It’s been a while since I’ve updated the blog. Here’s a quick video showing how to create a table of contents for a print book when using LibreOffice.
This explains where to find the KDP cover template generator for one piece paperback covers to be used in Photoshop, GIMP, Illustrator, etc. (not how to upload separate jpgs to the Cover Creator). After entering some basic information, a template will be generated with the correct dimensions, having calculated for the bleed and spine width.
Enter your trim size (the finished size of your book) from the pull down menu. Next, enter the page count for the entire number of pages in your document, including all front and back matter. Your word processing program will have a page count (in LibreOffice it’s in the bottom left of the Writer application). Or, if you’ve already exported to PDF, your previewer or Adobe reader will tell you how many pages. Enter the total page count. Finally, enter the type of paper you want for your book’s interior. Creme is heavier than white and will affect the width of the spine. Once all your info is entered, click the yellow Download cover template button.
The template generates immediately and downloads as a zip file. Open that and you’ll find two files in your folder, a PDF and a PNG file. You can open either one in Photoshop, Illustrator, or other program to create your cover.
When you set-up your title on KDP, make sure your trim size, page count, and paper color are the same as you entered for your cover template. If the information doesn’t match, you’ll most likely receive an error.
NOTE: UPDATED WITH VIDEO 6/24/18
If you read e-books, you’ve seen it. The Table of Contents at the beginning of a book, listed in blue. Tap or double-click a chapter name and voilà, you’re there. Nifty, huh? If you use Word, you know how to create that ToC, or can readily find out how, because instructions abound on the web. Heck, even KDP explains it somewhere. But what if you use a Mac and LibreOffice? You’ll find nothing helpful on Amazon’s KDP site because a) they’re indifferent to Mac users, b) they’re indifferent to LibreOffice users, and c) they’re indifferent to Mac users who utilize LibreOffice. What to do?
You could save your ODT file as a DOC or DOCX, which kind of defeats the purpose of using Libre if you ask me. Not so very long ago, KDP used to tell Mac users to hand code all the HTML, good luck! Now their not-so-helpful help entry merely says to use hyperlinks and bookmarks. Which brings me to the crux of the matter.
I use Calibre to create an EPUB from an ODT file. I never created that active ToC because I didn’t know how, didn’t have time to learn, and didn’t have the inclination to wander the web trying to find out how. Yesterday, however, through some semi-useful information found on the internet and a lot of trial and error, I figured it out. There may be a better and faster way, but this seems to work and is fairly simple. Continue reading “Hyperlink ToC bookmarks in LibreOffice that don’t fight with Calibre”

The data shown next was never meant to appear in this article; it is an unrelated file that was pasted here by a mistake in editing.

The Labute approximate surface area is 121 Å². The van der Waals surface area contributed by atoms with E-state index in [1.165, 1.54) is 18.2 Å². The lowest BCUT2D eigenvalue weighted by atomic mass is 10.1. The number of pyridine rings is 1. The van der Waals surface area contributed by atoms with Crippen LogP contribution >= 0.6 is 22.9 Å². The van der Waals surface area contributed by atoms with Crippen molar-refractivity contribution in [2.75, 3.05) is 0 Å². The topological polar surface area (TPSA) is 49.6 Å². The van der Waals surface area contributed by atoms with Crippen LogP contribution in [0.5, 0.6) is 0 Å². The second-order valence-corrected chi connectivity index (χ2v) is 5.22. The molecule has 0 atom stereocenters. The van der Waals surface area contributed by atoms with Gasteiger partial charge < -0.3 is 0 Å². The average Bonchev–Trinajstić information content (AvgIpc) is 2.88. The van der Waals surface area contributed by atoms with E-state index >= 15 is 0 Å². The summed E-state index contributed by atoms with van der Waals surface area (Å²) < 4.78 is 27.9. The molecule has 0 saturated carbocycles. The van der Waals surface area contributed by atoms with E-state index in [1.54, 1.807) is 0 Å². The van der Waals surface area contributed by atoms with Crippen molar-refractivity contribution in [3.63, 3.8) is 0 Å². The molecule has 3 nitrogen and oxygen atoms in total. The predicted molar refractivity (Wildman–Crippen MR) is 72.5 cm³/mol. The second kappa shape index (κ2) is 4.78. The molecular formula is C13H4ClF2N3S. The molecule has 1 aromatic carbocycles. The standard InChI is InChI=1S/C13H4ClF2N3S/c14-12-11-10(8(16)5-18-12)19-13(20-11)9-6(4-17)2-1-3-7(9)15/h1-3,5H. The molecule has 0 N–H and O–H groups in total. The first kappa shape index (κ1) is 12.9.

I know I’m not the only one who has wrestled with page numbers in a LibreOffice Writer document. The content of your book (excluding the front matter) should start on page 1. Sure, but in your document, the good stuff starts on page 7. How do you change those pesky numbers?
I was looking into this today and found several explanations to try to achieve that. When I tried them, they didn’t work and, worse, messed up my formatting. Then I started playing around with various options. I thought I discovered the secret, but that, too, altered my formatting, though ever so slightly. Try again. Jackpot! You won’t believe how easy it is.
On your first numbered page, place your cursor in front of the page number in your header or footer. For this example, that would be document page 8. Choose Edit — Fields. The Edit Fields dialogue box that pops up will have three columns; Type, Select, and Format. Below the Format column is a narrow box that says “Offset.” Enter a negative value of the number of front matter pages in your document. For instance; my book has six pages of front matter that I don’t want numbered, and the first chapter begins on page 7, but I don’t have a number field on that page, so I’ll enter -6.
Page 8 has now turned into page 2, and all even numbered pages should have also changed.
Repeat the process on the next page to turn 9 to 3. All the odd pages should automatically change. The lower left hand corner of your document window will show the actual page number (page 2 in your header or footer will show as page 8 of xxx).
There you have it. Quick, painless, and no unwanted alterations to your carefully formatted pages and header/footer styles.